IMAGINE for a minute that you are in the Makkah of pagan times, over 1400 years ago. The Ka’ba is full of idols, revered by people to such a degree that they are willing to kill anyone who dares to question their authority, or suggest that their help can neither bring benefit nor harm. Only one man in the history of Makkah has had the ‘temerity’ to do so: He claims that there is no deity worthy of worship except Allah, and that he is His Messenger and receives revelation from the Heavens above.

One morning, Abu Jahl, a pagan leader and sworn enemy of the Messenger of Allah, spots him sitting in the shade of the Ka’ba, deep in thought. ‘’So, what’s the latest news from heaven?’’ he inquires sarcastically.

To his astonishment, the Prophet (peace be upon him) – fresh from a miraculous journey where he was taken from Al-Masjid Al-Haram (The Inviolable Mosque) in Makkah to Masjid Al-Aqsa (The Farthest Mosque) in Jerusalem in the space of a night – starts narrating an account of the wondrous signs he was shown in the Heavens and Earth.

Abu Jahl listens incredulously for a while, and thinks this is his chance to prove what the pagans have been claiming all along: that the Prophet (peace be upon him) is mentally unsound (Allah’s refuge is sought). He asks the Prophet: “Will you repeat what you just told me to others?” When the Prophet agrees, a huge crowd gathers around him, jeering and shaking their heads in disbelief at such an impossible claim.

Within minutes, word gets around and all of Makkah reverberates with the story of the Messenger’s claim of going to Jerusalem, ascending to Heaven and returning within a night. When the story reaches Abdullah Bin Abi Quhafah, his first reaction is to think that the pagans have concocted another lie against the Prophet (peace be upon him). However, when the person who brought him the news insisted that the Prophet himself has said this, he said: “If he has said this, then it must be true.”

When people expressed surprise that he would believe such an ‘outrageous’ story, Abu Bakr, may Allah be pleased with him, said: ‘What is so surprising? I believe him when he says something even more incredible – that he receives revelations from Allah. Is this something more wonderful than that?”

Saying this, he hurried to Masjid Al-Haram, where the Prophet (peace upon him) was answering questions and describing the caravan he saw on his way and the mosque at Jerusalem where he had prayed.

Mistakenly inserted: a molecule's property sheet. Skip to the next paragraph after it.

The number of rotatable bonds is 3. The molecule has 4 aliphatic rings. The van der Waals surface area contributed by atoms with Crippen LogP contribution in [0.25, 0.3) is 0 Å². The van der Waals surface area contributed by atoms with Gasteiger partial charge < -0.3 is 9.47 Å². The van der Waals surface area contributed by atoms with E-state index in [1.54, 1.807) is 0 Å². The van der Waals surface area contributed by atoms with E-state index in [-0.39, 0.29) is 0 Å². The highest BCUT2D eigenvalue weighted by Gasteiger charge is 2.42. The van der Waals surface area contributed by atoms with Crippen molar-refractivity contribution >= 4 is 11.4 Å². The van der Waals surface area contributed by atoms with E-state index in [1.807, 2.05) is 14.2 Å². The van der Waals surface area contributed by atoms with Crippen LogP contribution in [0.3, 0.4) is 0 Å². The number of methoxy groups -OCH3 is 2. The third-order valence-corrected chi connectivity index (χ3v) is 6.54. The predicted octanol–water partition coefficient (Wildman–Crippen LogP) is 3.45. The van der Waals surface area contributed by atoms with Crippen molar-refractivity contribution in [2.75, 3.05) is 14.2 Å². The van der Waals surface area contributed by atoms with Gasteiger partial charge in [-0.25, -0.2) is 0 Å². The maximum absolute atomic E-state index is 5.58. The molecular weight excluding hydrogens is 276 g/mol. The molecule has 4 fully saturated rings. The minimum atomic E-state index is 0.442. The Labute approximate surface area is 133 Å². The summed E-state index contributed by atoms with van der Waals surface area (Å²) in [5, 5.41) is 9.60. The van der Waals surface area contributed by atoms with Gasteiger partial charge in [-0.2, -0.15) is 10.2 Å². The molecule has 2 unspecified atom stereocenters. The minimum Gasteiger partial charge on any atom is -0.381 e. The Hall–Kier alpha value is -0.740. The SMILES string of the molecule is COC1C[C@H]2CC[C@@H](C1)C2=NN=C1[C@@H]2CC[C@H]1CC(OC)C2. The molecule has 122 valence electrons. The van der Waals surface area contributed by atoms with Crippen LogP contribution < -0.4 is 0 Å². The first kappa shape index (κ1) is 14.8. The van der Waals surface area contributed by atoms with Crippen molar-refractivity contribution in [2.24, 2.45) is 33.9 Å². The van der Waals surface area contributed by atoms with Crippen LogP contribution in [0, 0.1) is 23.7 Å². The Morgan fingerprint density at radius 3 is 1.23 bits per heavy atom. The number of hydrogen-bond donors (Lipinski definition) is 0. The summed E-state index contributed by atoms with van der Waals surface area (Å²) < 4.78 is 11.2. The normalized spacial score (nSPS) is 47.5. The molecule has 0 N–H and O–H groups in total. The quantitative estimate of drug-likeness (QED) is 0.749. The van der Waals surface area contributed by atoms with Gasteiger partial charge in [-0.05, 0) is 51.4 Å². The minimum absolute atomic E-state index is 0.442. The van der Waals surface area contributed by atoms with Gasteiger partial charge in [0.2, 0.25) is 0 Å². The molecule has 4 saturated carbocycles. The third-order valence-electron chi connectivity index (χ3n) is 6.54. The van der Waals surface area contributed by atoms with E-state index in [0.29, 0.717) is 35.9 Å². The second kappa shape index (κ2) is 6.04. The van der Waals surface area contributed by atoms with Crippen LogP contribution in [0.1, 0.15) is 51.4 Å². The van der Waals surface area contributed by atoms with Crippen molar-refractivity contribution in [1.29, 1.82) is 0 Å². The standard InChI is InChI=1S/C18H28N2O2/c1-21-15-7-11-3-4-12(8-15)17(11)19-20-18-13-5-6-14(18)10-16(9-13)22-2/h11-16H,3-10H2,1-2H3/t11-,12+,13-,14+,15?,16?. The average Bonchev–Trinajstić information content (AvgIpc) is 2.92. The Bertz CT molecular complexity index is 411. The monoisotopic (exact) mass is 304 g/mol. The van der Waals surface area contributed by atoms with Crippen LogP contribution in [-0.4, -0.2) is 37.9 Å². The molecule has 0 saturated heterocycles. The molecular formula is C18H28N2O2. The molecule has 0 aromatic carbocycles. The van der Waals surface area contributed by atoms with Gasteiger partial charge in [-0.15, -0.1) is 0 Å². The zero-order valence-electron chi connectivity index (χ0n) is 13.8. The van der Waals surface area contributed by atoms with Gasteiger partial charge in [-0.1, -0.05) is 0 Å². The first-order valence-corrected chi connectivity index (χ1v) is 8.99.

The descriptions were a clear proof for the pagans that what the Prophet (peace be upon him) was saying was indeed true. When he finished his account, Abu Bakr, may Allah be pleased with him, said quietly and with full conviction: “I believe you, O Messenger of Allah. You always speak the truth.”

From this point on, the Prophet (peace be upon him) called Abu Bakr ‘As-Siddeeq’ – one who testifies to the truth – and it came to be his most cherished appellation.

The Prophet’s ‘Night Journey’ (Al-Isra’ w’al M’iraj) was a turning point in the life of the believers, in that it separated the wheat from the chaff: while the true believers were consolidated in their faith, some others left the fold of Islam refusing to believe in the Unseen as narrated by the Prophet.

Interestingly, Belief in the Truth that the Prophet (peace be upon him) came with, continues to be a good indicator of one’s faith even today. How many “modernists” have assumed positions as the mouthpieces of “moderate Islam”, who refute the narrations of the Prophet (peace be upon him) and argue over affairs of life and aspects of the Unseen, in an effort to cut and prune Islamic beliefs to fit in with their own perceptions of right and wrong? How many are those who are misguided by their specious arguments!

It is little wonder that Abu Bakr, may Allah be pleased with him, was appointed the Prophet’s Successor (Khalifah) by the consensus of the Muslims after the Prophet’s demise.
Allah Says: “And We made from them leaders, giving guidance by Our Command, while they had Sabr (patient perseverance) and had Yaqeen (certainty) in Our Signs.” (Qur’an, 32:24)

It is strange that today, we jockey for positions of leadership and prominence in our communities and do not hesitate to speak on behalf of others without trying to develop either of these two qualities.